Warhammer 40,000: Shootas, Blood & Teef Mek Store

Unfortunately, Warhammer 40,000: Shootas, Blood & Teef has issues beyond a lacklustre solo experience. Checkpoints occasionally don’t work setting you back a few minutes, sound effects sporadically disappeared for explosive weapons, coop sessions frequently disconnected, and simply finding an online game – or getting someone to join my own – was challenging (at least on Xbox hardware). My biggest gripe, however, was the twin-stick control scheme that – even with complete button remapping, several tweakable parameters, and auto-aim – never felt as precise or natural as playing with mouse-and-keyboard. Just like the Guns, Gore & Cannoli games, Warhammer 40,000: Shootas, Blood & Teef was clearly designed for PC first.

Fifty shades of grey-brown

On the whole, Warhammer 40,000: Shootas, Blood & Teef is an attractive game thanks to its exaggerated and stylised character models befitting the squat and chunky tabletop figurines. The lightly animated cutscenes between stages are entertaining thanks to writing and voice work that rely on oft-repeated lines from prior Warhammer 40,000 games – making for an accessible experience for casual fans. Firearms and explosions sound suitably impactful; enemies explode in showers of gore or crumple to the ground with missing limbs; while the metal soundtrack – with some distinctly Orc-ish climaxes – is perfect for chaotic gunfights and boss battles. My biggest issue, and one probably beholden to the setting, is an over-reliance on industrial and utilitarian grey-brown backdrops that blur together.

WAAAGH! with friends (or not at all)

So wrapping up, my feelings about Warhammer 40,000: Shootas, Blood & Teef are mixed. During extremely rare coop sessions – assuming I could stay connected – it played like a chaotic, loud, violent, and entertaining throwback 2D shooter. However, the bulk of my playtime was solo, an experience lacking the intensity of coop and not helped by the fact you can only unlock the hardest difficulty after completing the campaign once. If you’ve played and enjoyed Rogueside’s prior 2D shooter and have a reliable set of coop partners, Warhammer 40,000: Shootas, Blood & Teef probably won’t disappoint – especially given the indie pricing. If you’re planning on playing solo, maybe hold out for some balance and technical patches as it’s currently a bland experience that gives you far too much time to pick out the other flaws.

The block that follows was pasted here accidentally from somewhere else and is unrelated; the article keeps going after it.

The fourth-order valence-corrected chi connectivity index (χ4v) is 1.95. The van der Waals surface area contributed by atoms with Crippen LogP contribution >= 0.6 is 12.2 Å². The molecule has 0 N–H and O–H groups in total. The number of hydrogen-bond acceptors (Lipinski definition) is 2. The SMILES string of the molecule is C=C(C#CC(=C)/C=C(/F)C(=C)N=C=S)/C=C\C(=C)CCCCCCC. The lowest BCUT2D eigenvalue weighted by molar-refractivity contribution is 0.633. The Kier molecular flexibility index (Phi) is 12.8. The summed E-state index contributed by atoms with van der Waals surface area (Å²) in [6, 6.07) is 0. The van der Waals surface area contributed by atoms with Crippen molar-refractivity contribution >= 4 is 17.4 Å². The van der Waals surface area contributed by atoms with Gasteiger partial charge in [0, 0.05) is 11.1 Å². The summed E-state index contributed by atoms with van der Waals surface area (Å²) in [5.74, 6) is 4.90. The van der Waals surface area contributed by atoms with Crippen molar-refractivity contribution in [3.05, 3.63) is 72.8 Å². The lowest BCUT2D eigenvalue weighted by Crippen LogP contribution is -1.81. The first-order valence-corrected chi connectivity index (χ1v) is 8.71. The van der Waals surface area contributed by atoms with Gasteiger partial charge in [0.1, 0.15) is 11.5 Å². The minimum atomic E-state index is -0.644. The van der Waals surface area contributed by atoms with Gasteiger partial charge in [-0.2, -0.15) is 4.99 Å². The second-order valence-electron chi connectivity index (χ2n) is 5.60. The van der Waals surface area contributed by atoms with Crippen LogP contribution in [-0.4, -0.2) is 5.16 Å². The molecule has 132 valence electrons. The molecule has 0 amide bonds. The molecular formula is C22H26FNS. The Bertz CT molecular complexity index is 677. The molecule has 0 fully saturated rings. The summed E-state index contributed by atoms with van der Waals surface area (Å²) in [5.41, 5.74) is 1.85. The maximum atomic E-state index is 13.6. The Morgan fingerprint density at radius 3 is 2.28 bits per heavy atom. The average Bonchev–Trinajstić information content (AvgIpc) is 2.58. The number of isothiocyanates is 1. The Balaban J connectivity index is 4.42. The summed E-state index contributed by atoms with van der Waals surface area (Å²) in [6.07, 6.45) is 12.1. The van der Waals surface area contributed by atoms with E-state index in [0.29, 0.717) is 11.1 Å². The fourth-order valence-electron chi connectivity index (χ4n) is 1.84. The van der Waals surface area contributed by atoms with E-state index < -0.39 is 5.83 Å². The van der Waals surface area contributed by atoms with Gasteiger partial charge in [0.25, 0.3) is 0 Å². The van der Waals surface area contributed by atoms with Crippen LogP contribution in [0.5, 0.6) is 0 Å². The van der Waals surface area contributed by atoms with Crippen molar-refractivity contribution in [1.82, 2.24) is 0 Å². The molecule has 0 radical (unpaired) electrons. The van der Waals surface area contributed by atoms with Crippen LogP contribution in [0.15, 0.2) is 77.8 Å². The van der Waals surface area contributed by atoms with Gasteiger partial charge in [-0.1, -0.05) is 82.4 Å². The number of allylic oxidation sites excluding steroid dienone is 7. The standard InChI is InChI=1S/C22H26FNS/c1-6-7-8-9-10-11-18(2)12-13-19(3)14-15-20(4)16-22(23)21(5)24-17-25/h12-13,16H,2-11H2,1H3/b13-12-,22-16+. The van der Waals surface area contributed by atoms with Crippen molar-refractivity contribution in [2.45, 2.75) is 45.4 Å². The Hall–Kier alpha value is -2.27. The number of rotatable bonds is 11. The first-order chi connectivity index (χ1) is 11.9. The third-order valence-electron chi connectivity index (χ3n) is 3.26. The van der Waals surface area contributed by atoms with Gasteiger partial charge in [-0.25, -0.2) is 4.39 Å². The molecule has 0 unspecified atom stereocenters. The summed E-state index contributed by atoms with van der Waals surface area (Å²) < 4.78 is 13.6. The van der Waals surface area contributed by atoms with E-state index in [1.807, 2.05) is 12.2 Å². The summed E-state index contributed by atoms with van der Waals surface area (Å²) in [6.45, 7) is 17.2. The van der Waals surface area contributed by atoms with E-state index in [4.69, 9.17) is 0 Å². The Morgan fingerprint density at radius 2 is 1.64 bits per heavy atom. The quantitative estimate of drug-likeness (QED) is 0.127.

A review code for Warhammer 40,000: Shootas, Blood & Teef was provided to gameblur by the publisher.

Warhammer 40,000: Shootas, Blood & Teef (Xbox Series) Review

Warhammer 40,000: Shootas, Blood & Teef (Xbox Series) Review
7 10 0 1
Total Score
  • Story
    7/10 Good
  • Gameplay
    6/10 Normal
  • Visuals
    7/10 Good
  • Audio
    7/10 Good

The Good

  • An amusing tale of greenskin vengeance
  • Tons of guns and gore
  • Chaotic fun in coop
  • Stylish enemy designs
  • Great soundtrack

The Bad

  • Playing solo is dull
  • Gamepad controls feel off
  • Too many grey-brown levels
  • It’s easy to lose track of your orc in big battles
  • Bugs